1. 1. Dentistry for Children with Down's Syndrome---More Important Than You Know!! By Dr. Elizabeth Mueller, DDS The dental care of the child with Down’s syndrome presents a challenge to the patient, the parent and the provider. With over 250,000 children affected in the United States, Down’s syndrome (DS) accounts for more than 5% of all special needs patients. With the relatively new strategies for inclusion in school, community and workplace, the standard for care for this patient population has been raised considerably, especially in terms of function and esthetics. But there are special considerations for these patients, which make care more complex and more urgent. These special needs, in the areas of facial development, dental development, periodontal (gum) disease, orthodontic issues and behavioral modifications, make an early start all the more critical to success long term. Facial Development Some DS patients have an under-developed “middle face”. The top jaw (maxilla) is narrow and short, positioned farther back in relation to the bottom jaw. The term “mandibular prognathism” refers to a lower jaw (mandible) that is farther forward than the top jaw (maxilla). This creates an under-bite that we see quite often. In DS patients, the nose is small and flattened; the nasal passages are narrow and can be partially obstructed. One of my sources indicated that two sets of sinus cavities (frontal and sphenoid) can be absent in DS patients and that the maxillary sinus is small in 90 % of the patients. All of this can lead to mouth breathing, instead of breathing through the nose. The tongues of DS patients appear relatively larger but actually the tongues are usually normal in size. Since the top jaw is too small, the tongue only appears larger. Thus, the mouth is left open with the tongue protruding beyond the lips in about 65% of the DS patients. The tongues of DS patients can be quite fissured, creating lots of nooks and crannies for bacteria, creating halitosis (bad breath). Poor muscle tone in the facial musculature also contributes to mouth breathing and a tongue in the forward position. An anterior open bite (front top teeth cannot overlap bottom front teeth at all) can result from the imbalance between the muscle force of the tongue and reduced muscle force of the lips – forcing the front teeth apart. Poor muscle tone also contributes to the downward pull of the mouth. Less efficient chewing and less natural cleansing of the teeth also can result from poor muscle tone. More food may remain on the teeth after eating due to this issue. In summary, DS patients have a small-undeveloped face with less muscle function and an aberrant breathing pattern. Dental Development For DS patients, the teeth can be missing, malformed, poorly calcified, or fused together. Missing teeth have been reported in up to 50% of the patients (general population – 2%). The most frequently missing permanent teeth are the third molars (wisdom teeth), the second bicuspids and the lateral incisors. In 12-17% of DS patients, the primary (baby) lateral incisors are missing. Some patients can be missing many permanent teeth. I have one DS patient who is missing 12 permanent teeth. Approximately 35-55% of DS patients have extra small teeth (microdontia) and 10% of DS patients have peg-shaped lateral incisors. Some patients can have extra large baby teeth, they can have teeth of varying sizes from side-to-side and they can have teeth that are fused together. The crowns of the teeth can have an odd shape or poor enamel formation. The poor enamel can result from significant illnesses and prolonged fevers. These teeth with bad enamel need extra fluoride and often, they need aggressive restoration. Traditional orthodontics can cause root blunting or shortening; so we must be careful if roots are short before initiation of orthodontic treatment. These small roots can also play a role in early tooth loss due to gum disease.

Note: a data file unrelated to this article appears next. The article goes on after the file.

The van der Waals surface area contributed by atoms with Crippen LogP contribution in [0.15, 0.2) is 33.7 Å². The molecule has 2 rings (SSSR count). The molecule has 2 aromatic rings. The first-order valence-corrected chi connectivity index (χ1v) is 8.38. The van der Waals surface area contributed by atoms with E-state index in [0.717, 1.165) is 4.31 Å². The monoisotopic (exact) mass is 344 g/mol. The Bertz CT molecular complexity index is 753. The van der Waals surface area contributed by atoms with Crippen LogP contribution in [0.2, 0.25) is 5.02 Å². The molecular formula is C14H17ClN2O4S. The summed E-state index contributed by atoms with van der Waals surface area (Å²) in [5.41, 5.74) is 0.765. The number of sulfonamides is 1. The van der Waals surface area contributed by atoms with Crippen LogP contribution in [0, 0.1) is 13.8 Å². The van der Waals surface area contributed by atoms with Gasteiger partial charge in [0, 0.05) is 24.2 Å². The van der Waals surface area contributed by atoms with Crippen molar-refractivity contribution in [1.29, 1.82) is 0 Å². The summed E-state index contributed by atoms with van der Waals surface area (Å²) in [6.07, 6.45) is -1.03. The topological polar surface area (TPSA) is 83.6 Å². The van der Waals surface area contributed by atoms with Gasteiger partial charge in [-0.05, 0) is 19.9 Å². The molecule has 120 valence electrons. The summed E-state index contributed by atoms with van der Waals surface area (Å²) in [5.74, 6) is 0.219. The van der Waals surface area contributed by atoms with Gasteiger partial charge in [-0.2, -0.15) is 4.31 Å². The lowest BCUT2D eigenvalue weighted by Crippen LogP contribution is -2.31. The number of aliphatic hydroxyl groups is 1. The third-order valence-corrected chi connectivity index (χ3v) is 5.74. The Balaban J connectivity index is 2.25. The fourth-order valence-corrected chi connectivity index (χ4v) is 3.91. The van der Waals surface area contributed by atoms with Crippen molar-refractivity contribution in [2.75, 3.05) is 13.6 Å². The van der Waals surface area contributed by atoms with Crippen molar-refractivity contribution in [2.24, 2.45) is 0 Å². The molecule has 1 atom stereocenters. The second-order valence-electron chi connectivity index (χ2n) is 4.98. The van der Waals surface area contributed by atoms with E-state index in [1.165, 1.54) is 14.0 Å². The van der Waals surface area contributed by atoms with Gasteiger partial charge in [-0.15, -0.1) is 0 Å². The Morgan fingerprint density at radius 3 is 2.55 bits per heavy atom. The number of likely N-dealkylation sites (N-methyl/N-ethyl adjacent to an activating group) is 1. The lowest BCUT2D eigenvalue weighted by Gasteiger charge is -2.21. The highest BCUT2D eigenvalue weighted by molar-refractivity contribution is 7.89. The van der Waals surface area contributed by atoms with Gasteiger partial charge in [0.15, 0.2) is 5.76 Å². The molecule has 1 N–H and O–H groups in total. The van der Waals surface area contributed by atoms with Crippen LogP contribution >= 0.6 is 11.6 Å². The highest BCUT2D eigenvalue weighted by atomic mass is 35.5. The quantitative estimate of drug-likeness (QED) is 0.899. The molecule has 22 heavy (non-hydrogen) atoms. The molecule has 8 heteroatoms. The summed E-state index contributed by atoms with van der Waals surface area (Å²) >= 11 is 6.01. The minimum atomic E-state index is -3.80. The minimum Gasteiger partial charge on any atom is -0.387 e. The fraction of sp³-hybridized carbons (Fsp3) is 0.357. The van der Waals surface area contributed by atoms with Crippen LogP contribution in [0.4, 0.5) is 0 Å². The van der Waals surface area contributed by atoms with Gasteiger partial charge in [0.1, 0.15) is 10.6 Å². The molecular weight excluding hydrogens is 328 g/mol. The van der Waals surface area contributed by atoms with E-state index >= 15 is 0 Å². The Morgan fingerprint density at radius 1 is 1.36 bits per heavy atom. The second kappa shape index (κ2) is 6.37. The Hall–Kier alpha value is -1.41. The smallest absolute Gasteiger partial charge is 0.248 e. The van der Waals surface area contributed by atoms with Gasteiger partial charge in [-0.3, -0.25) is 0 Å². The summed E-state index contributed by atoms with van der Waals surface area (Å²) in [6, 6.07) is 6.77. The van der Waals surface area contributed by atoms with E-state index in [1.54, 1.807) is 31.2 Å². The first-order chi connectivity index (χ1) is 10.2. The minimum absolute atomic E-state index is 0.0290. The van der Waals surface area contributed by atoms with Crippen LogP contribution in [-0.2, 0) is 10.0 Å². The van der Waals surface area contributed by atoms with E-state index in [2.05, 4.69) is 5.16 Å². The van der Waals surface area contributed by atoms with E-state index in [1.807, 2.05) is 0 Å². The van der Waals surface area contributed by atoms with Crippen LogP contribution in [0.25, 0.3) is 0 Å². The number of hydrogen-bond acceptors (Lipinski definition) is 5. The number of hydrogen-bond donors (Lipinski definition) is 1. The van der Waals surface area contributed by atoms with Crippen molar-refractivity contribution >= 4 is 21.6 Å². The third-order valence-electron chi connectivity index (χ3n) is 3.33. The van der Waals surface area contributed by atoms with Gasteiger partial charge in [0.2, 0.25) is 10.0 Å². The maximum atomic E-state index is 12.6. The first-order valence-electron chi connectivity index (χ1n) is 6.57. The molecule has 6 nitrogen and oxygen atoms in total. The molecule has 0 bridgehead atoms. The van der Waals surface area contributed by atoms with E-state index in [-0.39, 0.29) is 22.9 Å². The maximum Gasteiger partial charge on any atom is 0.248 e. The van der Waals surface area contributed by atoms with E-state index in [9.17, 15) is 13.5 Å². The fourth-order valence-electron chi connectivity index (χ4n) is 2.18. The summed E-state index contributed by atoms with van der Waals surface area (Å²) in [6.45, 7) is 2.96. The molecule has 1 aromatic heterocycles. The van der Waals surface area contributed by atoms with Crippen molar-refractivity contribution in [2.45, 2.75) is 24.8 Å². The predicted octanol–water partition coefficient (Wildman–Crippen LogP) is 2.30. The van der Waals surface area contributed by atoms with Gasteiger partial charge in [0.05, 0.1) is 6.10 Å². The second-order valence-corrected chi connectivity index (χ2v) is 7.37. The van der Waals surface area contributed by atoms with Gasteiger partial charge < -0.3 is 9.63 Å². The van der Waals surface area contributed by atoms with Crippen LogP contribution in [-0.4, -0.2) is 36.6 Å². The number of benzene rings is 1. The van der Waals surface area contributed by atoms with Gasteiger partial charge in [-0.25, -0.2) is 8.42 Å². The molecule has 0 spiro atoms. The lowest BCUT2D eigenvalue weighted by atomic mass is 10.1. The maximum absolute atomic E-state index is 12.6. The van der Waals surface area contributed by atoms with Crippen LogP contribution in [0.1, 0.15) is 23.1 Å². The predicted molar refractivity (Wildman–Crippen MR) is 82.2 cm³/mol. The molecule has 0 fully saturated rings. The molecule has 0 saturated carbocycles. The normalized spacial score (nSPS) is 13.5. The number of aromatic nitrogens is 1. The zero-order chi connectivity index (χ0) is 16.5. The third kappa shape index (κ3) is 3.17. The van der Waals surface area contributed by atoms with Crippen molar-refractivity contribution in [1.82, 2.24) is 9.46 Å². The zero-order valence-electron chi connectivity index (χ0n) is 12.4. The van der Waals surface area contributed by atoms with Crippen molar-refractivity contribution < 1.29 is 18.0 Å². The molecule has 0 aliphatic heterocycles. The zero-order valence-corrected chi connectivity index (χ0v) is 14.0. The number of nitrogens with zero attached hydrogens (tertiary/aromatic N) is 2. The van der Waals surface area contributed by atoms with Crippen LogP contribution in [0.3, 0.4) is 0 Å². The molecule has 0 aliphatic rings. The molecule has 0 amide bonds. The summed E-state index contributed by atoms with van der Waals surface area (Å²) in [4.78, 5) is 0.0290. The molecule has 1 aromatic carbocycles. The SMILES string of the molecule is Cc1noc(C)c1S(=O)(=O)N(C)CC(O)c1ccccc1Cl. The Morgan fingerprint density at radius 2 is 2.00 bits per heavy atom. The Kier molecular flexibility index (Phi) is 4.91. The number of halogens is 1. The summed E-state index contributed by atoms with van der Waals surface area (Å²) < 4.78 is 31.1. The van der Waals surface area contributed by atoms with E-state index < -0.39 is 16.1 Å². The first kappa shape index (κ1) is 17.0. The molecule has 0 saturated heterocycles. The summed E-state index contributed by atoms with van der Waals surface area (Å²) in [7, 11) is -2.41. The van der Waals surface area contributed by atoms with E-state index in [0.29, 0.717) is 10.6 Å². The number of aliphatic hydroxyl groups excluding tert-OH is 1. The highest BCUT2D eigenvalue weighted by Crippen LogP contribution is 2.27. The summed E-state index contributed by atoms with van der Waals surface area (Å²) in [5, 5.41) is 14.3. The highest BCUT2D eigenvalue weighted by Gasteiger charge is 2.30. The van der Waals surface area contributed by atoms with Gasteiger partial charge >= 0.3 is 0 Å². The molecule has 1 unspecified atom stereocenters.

2. 2. The eruption of both baby and permanent teeth is delayed in 75% of the cases. Children may be 4-5 years of age before baby teeth are fully erupted. The teeth may also come in an irregular sequence – baby molars may precede incisors. The initial eruption of permanent teeth may be delayed until 8-9 years old. Over-retained baby teeth may give the patient a double row of teeth, especially in the anterior. These over retained teeth usually require extraction. The baby teeth must be kept in excellent condition due to the lack of permanent teeth or slow eruption of permanent teeth. Severe crowding can occur in DS patient who have developed all their teeth. In this case, a series of tooth extractions, under the supervision of an orthodontist, is indicated to alleviate the problem. To recap, teeth can be missing, extra; small, big, oddly shaped, poorly calcified, out of order and slow in erupting. Periodontal Considerations A compromised immune system with a corresponding decrease in the number of T cells is characteristic of most individuals with Down’s syndrome. This contributes to a higher rate of infections and is also a factor in the extremely high incidence (90%) of periodontal disease. When compared with similar plaque levels, individuals with DS develop an earlier and more extensive gingivitis and exhibit rapid and generalized periodontal breakdown in adulthood. The disease usually starts between 6 and 15 years old. It progresses, with the most common problem in their mid-thirties is excessive tooth mobility, necessitating extractions. Early loss of lower anterior (front) teeth from gum disease is common and accelerated if the roots are small. The periodontal disease usually affects the lower anteriors and upper (maxillary) molars first. Aggressive, early periodontal treatment, including scaling and root planing (very deep cleaning) every 3-4 months and antimicrobial rinses are indicated. Patients must be able to accept these treatments in order to retain their teeth. DS patients can also have problems with NUG (necrotizing ulcerative gingivitis), a different kind of bacterial infection of the gums, and more aphthous ulcers (canker sores). DS pediatric patients are also more likely to develop acute leukemia (1 in 200, a 10-15 fold increase) with spontaneous bleeding gums a symptom of that disease. Obviously, good home care is essential in the management of the periodontal disease. This may be hard to achieve with the intellectual impairment and decreased manual dexterity seen in the DS patient. While manual dexterity increases with age, oral hygiene responsibility will reside with the parent for a much longer period of time. While gum disease is rampant, the cavity rate is roughly 1/3 the cavity rate of unaffected siblings. The low cavity rate may be due to delayed eruption, extra spacing between the teeth and possible differences in the chemical content of the saliva. We have already touched on the necessity of keeping all baby teeth in good condition. Preventive measures, such as fluoride and sealants (plastic coating of chewing surfaces) are highly recommended. As the DS patient ages, the chronic mouth breathing can decrease saliva and reduce the natural cleansing ability of the mouth. Parotid salivary flow may be decreased. Less saliva always contributes to more cavities in the adult. So the low cavity rate may not last a lifetime. In summary, while the DS patients are not especially vulnerable to cavities, she/he is incredibly vulnerable to periodontal disease. Traditional periodontal therapy and restorative dentistry are inherently difficult and will be further complicated by the patient’s lack of tolerance. Orthodontic Considerations The anatomical facial considerations, the tendency to mouth breathing and tongue thrust, poor muscle, and the variability in tooth shape, size and number all contribute to bite/tooth alignment (orthodontic) problems. Almost all DS patients need orthodontic correction. Crowding, anterior crossbite (underbites), posterior crossbites (top jaw too small) and open bites (no overlap of front teeth) are the most common problems. The availability of orthodontic treatment is directly proportional to the level of patient cooperation.